The Walt Disney company is well known for keeping their copyrighted material tightly secured from the public eye. That’s what makes “Escape From Tomorrow” so interesting. The majority of the movie takes place at Disneyworld, their famous Florida theme park. Almost entirely filmed on their premises, Randy Moore never received any kind of clearance from their legal department. They may not have minded having a fully produced movie shot on site, however the subject matter of the film is dark, crude, and sometimes even vulgar. First time writer director Randy Moore and his crew got away with it by posing as tourists with Canon 5D Mark II cameras, and using their smart phones for basically everything else. Even though the cast and crew had to dip and dodge the park security, they succeeded in producing an entire feature length film guerrilla style.
The movie starts off with a wonderfully composed score, and a point of view shot on a roller coaster going in and out of tunnels, only to be cut short abruptly by a decapitation. One moment it is an innocent family vacation at Disneyworld, the next you are sucked into a twisted nightmare.
The torment begins when typical American husband and father, Jim (Roy Abramsohn), receives a call from his boss telling him he is fired. Keeping the news from his family, he embarks on the final day of their vacation at the happiest place on earth. Soon, Jim starts to have horrid visions, and bizarre encounters, all while fantasizing about two cute french girls he keeps running into. Eventually he loses his children and has to go searching for them in the darkest recesses of the park. Comedy adds a big layer to the film as well. The acting can be a bit silly and hard to watch, but once you realize it is intentional, it retains a certain humor.
Jim who loves his wife and children, also succumbs to temptation when beautiful girls surround him. Though you can hardly blame him when his wife is constantly nagging and showing little to no affection.
For a movie that was shot under the radar, it looks pretty good. But make no mistake, this is not getting any cinematography awards. A lot of the movie is too bright or too dark, but that is to be expected as no equipment could be set up due to risk of being caught. Also, the whole flick looks kind of campy in general, but again, shooting guerrilla style has its limitations. Unforgivably, however, the green screen scenes are very obvious. I even noticed part of an actor disappear because he walked into a shadow on the backdrop. It was a good decision to make the whole movie in black and white; that probably made it easier to work with in the editing room, and kept it from looking like a home movie. The cinematography is lackluster, but the story is a mixed bag.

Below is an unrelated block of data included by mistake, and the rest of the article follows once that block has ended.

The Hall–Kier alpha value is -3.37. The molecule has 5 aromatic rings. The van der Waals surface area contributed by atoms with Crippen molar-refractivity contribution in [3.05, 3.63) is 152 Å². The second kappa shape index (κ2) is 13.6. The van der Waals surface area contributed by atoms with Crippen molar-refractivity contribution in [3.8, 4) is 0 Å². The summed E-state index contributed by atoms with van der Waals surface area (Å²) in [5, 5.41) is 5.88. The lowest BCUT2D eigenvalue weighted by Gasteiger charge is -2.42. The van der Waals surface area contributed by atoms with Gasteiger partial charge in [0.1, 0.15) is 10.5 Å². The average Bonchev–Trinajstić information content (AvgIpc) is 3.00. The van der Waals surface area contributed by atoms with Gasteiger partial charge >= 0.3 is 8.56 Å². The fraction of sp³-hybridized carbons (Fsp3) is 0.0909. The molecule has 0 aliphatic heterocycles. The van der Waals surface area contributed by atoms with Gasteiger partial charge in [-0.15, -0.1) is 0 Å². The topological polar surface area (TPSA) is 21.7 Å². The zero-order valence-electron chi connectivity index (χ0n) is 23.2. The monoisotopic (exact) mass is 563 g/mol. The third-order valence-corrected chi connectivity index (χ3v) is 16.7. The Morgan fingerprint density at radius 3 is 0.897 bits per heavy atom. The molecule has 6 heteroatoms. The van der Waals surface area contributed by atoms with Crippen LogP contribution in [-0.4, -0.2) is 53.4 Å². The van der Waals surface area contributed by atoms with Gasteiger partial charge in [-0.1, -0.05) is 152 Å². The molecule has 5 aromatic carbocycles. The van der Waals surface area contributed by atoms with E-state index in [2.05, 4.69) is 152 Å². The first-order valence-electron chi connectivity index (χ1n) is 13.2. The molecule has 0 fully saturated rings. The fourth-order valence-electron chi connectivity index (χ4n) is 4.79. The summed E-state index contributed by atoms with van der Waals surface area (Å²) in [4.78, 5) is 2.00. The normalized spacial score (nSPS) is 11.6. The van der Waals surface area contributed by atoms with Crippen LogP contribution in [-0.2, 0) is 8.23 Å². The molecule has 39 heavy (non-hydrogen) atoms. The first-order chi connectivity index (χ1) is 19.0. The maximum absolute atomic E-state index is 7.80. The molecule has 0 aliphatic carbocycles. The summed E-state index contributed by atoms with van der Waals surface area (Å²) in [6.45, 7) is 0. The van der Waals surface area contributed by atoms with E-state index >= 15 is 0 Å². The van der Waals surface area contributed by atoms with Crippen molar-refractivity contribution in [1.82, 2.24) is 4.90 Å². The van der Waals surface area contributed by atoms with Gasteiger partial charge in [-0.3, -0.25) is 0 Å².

The plot was easy to follow, yet hard to understand. Even so, you want to know what happens next. For all it is worth, this film is not boring. It is a fun ride that shows you a dark and twisted tale with a familiar “happier time” setting.
“Escape From Tomorrow” is a cult movie for sure. Given the story behind the production, it will go down in history. It is safe to say that you have not seen anything like it. If you are the kind of person that scoffs at low brow comedy and is easily disgusted then you probably should not run out to buy yourself a ticket. But if you enjoy a funny horror movie that takes chances and you can respect that this production does not follow the rules, then this is exactly the movie for you.
By Jordan van der Keyl